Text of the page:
The Court of Ecclesiastical Causes Reserved is an appellate court within the hierarchy of ecclesiastical courts of the Church of England. Hearing cases involving church doctrine, ceremony, or ritual, the Court has jurisdiction over both the Province of Canterbury and the Province of York.
Court of Ecclesiastical Causes Reserved Wikipedia
The Court of Ecclesiastical Causes Reserved was created in 1963 with appellate jurisdiction in matters of doctrine, ritual or ceremonial.
Complaints against priests or deacons may be vetoed by their bishop and those against a bishop by the appropriate archbishop. Before a case is heard, a preliminary enquiry by a committee decides whether there is a case to answer. In the case of a priest or deacon, the Committee of Inquiry consists of the diocesan bishop, two members of the Lower House of Convocation of the province, and two diocesan chancellors. There are other provisions where the accused is a bishop.
If the committee allows the case to proceed, the Upper House of Convocation appoints a complainant against the accused in the Court for Ecclesiastical Causes Reserved, where the procedure resembles that of an assize court exercising jurisdiction but without a jury. However, the court sits with five advisers chosen from panels of theologians or liturgiologists.
As of 2012, the court has sat in only two cases:Re St Michael and All Angels, Great Torrington
Re St Stephen Walbrook
The first case dealt with the introduction of an icon and candlestick into a church without a faculty (exemption from the usual practice) being granted beforehand. The second case allowed the use of a marble sculpture by Henry Moore as an altar table.
The Court's five judges are appointed by the Sovereign. Two must be judges (or have held high judicial office), and must also be communicant members of the Church of England; the remaining three must be (or have been) diocesan bishops.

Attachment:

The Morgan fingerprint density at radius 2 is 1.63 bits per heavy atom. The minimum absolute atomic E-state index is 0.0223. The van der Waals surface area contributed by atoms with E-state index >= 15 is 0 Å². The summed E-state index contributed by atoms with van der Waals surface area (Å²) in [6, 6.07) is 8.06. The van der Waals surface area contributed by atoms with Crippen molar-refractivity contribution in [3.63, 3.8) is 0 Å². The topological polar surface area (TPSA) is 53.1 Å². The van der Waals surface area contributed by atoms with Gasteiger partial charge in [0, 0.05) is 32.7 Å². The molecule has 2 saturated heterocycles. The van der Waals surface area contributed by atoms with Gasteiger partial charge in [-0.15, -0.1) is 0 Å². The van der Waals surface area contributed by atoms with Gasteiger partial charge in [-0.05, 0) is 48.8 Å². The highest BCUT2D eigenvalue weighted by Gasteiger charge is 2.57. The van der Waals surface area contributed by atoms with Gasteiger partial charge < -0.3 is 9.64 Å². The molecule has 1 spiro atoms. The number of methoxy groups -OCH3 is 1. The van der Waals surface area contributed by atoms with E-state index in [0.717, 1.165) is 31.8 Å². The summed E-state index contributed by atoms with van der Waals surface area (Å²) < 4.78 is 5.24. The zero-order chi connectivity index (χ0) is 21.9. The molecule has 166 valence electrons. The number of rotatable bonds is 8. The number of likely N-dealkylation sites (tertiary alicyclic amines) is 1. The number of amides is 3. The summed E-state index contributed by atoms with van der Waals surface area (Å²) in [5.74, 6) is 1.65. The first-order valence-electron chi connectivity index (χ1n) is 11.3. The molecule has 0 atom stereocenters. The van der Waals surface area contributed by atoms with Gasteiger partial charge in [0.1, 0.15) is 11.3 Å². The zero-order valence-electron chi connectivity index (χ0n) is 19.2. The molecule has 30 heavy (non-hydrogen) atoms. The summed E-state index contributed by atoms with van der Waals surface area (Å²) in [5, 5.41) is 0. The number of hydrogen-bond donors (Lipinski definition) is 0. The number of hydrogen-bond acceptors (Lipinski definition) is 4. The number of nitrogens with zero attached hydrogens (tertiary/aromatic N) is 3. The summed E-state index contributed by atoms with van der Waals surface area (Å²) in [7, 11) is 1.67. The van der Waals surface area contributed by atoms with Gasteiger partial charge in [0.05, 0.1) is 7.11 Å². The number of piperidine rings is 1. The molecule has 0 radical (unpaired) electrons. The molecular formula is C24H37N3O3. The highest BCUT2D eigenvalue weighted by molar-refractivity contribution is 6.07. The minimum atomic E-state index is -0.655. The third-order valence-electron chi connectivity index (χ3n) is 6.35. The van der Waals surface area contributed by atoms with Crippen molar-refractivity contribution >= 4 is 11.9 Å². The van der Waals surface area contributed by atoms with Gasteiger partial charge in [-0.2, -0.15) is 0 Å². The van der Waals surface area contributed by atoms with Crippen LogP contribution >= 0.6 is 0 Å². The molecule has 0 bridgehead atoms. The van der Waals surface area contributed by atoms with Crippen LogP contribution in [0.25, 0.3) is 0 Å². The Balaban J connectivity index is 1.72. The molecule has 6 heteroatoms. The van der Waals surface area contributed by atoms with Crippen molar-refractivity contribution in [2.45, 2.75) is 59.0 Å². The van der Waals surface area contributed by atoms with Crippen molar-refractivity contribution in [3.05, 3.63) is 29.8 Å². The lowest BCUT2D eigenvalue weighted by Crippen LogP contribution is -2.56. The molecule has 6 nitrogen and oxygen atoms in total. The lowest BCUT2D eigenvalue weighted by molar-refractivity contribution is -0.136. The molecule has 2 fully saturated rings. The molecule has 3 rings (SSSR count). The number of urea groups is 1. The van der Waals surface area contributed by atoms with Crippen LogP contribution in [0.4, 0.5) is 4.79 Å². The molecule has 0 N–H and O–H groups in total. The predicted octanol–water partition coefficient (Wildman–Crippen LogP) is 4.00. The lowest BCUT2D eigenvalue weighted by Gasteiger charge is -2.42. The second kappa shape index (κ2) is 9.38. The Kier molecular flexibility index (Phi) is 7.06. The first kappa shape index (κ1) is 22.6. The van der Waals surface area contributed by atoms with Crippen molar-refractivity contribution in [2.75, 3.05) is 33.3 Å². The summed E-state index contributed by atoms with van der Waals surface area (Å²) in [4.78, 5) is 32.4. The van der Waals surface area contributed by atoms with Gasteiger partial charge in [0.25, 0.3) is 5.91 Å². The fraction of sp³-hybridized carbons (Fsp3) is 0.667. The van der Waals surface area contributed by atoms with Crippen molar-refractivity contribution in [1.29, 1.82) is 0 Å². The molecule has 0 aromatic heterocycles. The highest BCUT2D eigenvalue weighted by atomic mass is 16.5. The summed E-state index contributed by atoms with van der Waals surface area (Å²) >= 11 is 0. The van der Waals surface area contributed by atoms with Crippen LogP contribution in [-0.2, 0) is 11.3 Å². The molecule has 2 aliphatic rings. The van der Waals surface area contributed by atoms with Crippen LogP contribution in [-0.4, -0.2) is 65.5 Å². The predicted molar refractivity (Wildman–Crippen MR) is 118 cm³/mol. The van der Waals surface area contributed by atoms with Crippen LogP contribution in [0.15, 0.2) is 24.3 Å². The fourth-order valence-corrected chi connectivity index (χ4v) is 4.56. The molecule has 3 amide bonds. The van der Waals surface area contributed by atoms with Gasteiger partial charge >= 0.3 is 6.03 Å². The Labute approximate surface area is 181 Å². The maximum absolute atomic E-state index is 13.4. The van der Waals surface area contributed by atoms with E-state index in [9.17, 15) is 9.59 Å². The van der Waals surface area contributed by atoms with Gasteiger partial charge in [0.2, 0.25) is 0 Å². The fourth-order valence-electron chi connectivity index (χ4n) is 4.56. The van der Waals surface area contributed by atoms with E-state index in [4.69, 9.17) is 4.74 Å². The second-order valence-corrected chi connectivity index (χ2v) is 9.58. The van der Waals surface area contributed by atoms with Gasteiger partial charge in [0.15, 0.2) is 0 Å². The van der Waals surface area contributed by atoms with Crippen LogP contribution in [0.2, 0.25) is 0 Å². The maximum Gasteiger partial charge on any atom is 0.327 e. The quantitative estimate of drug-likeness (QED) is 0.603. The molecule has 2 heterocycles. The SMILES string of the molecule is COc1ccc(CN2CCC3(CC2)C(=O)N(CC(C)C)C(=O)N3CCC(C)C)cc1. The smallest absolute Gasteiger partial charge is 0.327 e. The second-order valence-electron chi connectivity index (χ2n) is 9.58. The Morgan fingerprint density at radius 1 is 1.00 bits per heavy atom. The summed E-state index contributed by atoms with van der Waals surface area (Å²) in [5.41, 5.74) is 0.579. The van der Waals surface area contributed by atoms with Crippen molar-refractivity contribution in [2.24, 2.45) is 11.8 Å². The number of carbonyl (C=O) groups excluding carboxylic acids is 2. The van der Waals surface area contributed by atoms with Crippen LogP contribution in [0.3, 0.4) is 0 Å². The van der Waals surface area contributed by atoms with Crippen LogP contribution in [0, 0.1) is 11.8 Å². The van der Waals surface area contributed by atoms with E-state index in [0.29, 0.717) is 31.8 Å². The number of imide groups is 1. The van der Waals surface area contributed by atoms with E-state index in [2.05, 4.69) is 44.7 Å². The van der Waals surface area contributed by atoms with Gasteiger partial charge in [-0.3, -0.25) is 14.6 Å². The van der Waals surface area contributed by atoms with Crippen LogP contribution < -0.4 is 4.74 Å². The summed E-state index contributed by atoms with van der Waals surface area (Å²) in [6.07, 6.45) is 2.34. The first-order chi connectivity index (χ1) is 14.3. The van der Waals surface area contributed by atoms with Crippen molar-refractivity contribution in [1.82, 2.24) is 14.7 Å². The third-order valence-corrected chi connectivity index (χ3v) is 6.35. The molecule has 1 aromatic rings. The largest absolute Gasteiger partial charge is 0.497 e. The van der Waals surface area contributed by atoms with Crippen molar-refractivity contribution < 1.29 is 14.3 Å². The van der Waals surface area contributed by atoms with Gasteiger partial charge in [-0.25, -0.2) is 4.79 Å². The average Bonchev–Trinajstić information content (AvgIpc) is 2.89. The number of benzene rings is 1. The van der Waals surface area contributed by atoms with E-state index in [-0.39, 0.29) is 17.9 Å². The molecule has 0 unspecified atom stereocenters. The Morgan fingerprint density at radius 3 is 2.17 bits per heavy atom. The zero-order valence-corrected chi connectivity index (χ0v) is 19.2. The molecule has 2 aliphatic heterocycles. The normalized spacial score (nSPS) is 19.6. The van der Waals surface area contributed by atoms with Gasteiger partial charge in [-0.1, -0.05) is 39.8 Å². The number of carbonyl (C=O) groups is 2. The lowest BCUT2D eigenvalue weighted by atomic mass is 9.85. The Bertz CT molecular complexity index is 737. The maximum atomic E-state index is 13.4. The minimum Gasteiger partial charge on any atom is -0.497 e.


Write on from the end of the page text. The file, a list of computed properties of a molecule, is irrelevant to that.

In criminal cases there must be not less than three nor more than five advisers, who are selected by the Dean of the Arches and Auditor from a panel of eminent theologians and liturgiologists.
The following were appointed to the Court by royal warrant under the royal sign manual for a five-year term beginning on 1 July 2015:Christopher Cocksworth (Bishop of Coventry)
Sir Christopher Clarke (formerly a Judge of the Queen's Bench Division of the High Court; now a Lord Justice of Appeal)
Anthony Hughes, Lord Hughes of Ombersley (Justice of the Supreme Court of the United Kingdom)
David Walker (Bishop of Manchester)
Martin Warner (Bishop of Chicester)
The following were appointed as judges by royal warrant for a five-year term beginning on 1 July 2006:The Baroness Butler-Sloss (formerly President of the Family Division)
The Lord Harries of Pentregarth (formerly Bishop of Oxford)
Lord Justice Mummery
The Lord Hope of Thornes (formerly Archbishop of York)
Tom Wright (formerly Bishop of Durham)
Lord Justice Gibson (appointed in 1986; reappointed in 1992)
The Lord Lloyd of Berwick (reappointed in 1992)
Eric Kemp (Bishop of Chichester; reappointed in 1992)
Ronald Gordon (former Bishop of Portsmouth; appointed in 1992)
Alec Graham (Bishop of Newcastle; appointed in 1992)
David Say (Bishop of Rochester)
Kenneth Woollcombe (former Bishop of Oxford)